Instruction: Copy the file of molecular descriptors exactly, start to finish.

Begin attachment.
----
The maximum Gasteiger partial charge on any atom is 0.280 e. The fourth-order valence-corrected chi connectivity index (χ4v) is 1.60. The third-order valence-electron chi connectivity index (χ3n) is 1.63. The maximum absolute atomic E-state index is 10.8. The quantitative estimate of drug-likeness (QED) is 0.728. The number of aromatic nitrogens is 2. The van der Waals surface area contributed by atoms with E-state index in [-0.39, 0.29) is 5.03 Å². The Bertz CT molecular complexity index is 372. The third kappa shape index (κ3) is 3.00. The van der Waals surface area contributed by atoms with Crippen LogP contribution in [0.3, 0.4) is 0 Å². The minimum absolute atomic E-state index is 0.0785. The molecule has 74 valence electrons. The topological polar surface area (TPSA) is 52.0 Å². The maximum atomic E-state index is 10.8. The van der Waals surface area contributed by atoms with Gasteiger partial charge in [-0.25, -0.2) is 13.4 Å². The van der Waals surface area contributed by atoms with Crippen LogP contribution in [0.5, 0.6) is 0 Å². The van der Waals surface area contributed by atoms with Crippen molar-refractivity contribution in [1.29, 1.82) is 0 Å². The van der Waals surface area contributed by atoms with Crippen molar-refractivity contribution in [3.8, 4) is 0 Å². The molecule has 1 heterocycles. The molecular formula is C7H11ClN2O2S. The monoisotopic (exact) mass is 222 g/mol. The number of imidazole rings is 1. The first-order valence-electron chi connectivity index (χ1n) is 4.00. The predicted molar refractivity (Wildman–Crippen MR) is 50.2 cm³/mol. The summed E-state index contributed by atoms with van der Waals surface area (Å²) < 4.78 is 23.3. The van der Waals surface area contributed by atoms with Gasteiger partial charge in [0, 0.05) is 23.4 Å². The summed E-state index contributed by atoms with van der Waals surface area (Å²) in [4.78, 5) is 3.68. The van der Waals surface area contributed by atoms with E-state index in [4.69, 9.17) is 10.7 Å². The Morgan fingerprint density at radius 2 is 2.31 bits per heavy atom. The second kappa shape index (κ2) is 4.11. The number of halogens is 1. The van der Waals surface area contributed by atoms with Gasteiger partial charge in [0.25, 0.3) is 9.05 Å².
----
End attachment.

The maximum Gasteiger partial charge on any atom is 0.280 e. The fourth-order valence-corrected chi connectivity index (χ4v) is 1.60. The third-order valence-electron chi connectivity index (χ3n) is 1.63. The maximum absolute atomic E-state index is 10.8. The quantitative estimate of drug-likeness (QED) is 0.728. The number of aromatic nitrogens is 2. The van der Waals surface area contributed by atoms with E-state index in [-0.39, 0.29) is 5.03 Å². The Bertz CT molecular complexity index is 372. The third kappa shape index (κ3) is 3.00. The van der Waals surface area contributed by atoms with Crippen LogP contribution in [0.3, 0.4) is 0 Å². The minimum absolute atomic E-state index is 0.0785. The molecule has 74 valence electrons. The topological polar surface area (TPSA) is 52.0 Å². The maximum atomic E-state index is 10.8. The van der Waals surface area contributed by atoms with Gasteiger partial charge in [-0.25, -0.2) is 13.4 Å². The van der Waals surface area contributed by atoms with Crippen LogP contribution in [0.5, 0.6) is 0 Å². The van der Waals surface area contributed by atoms with Crippen molar-refractivity contribution in [1.29, 1.82) is 0 Å². The van der Waals surface area contributed by atoms with Crippen molar-refractivity contribution in [3.8, 4) is 0 Å². The molecule has 1 heterocycles. The molecular formula is C7H11ClN2O2S. The monoisotopic (exact) mass is 222 g/mol. The number of imidazole rings is 1. The first-order valence-electron chi connectivity index (χ1n) is 4.00. The predicted molar refractivity (Wildman–Crippen MR) is 50.2 cm³/mol. The summed E-state index contributed by atoms with van der Waals surface area (Å²) < 4.78 is 23.3. The van der Waals surface area contributed by atoms with Gasteiger partial charge in [0, 0.05) is 23.4 Å². The summed E-state index contributed by atoms with van der Waals surface area (Å²) in [4.78, 5) is 3.68. The van der Waals surface area contributed by atoms with E-state index in [4.69, 9.17) is 10.7 Å². The Morgan fingerprint density at radius 2 is 2.31 bits per heavy atom. The second kappa shape index (κ2) is 4.11. The number of halogens is 1. The van der Waals surface area contributed by atoms with Gasteiger partial charge in [0.25, 0.3) is 9.05 Å².